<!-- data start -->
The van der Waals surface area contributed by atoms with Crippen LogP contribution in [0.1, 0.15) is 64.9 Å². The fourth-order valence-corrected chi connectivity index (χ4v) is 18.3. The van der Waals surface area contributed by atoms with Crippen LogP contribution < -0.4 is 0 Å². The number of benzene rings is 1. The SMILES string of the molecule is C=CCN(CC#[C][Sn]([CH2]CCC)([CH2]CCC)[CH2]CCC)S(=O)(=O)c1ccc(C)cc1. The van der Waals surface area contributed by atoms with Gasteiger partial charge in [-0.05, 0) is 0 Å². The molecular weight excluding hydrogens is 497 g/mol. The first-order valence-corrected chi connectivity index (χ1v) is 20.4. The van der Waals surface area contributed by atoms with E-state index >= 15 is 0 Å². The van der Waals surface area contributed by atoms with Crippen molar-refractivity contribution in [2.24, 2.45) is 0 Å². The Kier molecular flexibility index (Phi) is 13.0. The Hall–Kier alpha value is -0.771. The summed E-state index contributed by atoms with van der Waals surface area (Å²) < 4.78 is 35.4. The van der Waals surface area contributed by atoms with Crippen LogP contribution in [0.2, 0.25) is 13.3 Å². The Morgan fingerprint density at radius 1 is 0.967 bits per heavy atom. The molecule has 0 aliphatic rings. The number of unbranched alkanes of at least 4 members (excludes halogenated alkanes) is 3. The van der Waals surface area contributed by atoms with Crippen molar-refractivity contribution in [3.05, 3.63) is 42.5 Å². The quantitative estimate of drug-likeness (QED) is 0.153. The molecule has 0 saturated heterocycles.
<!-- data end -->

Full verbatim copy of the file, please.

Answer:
The van der Waals surface area contributed by atoms with Crippen LogP contribution in [0.1, 0.15) is 64.9 Å². The fourth-order valence-corrected chi connectivity index (χ4v) is 18.3. The van der Waals surface area contributed by atoms with Crippen LogP contribution < -0.4 is 0 Å². The number of benzene rings is 1. The SMILES string of the molecule is C=CCN(CC#[C][Sn]([CH2]CCC)([CH2]CCC)[CH2]CCC)S(=O)(=O)c1ccc(C)cc1. The van der Waals surface area contributed by atoms with Gasteiger partial charge in [-0.05, 0) is 0 Å². The molecular weight excluding hydrogens is 497 g/mol. The first-order valence-corrected chi connectivity index (χ1v) is 20.4. The van der Waals surface area contributed by atoms with E-state index >= 15 is 0 Å². The van der Waals surface area contributed by atoms with Crippen molar-refractivity contribution in [2.24, 2.45) is 0 Å². The Kier molecular flexibility index (Phi) is 13.0. The Hall–Kier alpha value is -0.771. The summed E-state index contributed by atoms with van der Waals surface area (Å²) < 4.78 is 35.4. The van der Waals surface area contributed by atoms with Crippen LogP contribution in [0.2, 0.25) is 13.3 Å². The Morgan fingerprint density at radius 1 is 0.967 bits per heavy atom. The molecule has 0 aliphatic rings. The number of unbranched alkanes of at least 4 members (excludes halogenated alkanes) is 3. The van der Waals surface area contributed by atoms with Crippen molar-refractivity contribution in [3.05, 3.63) is 42.5 Å². The quantitative estimate of drug-likeness (QED) is 0.153. The molecule has 0 saturated heterocycles.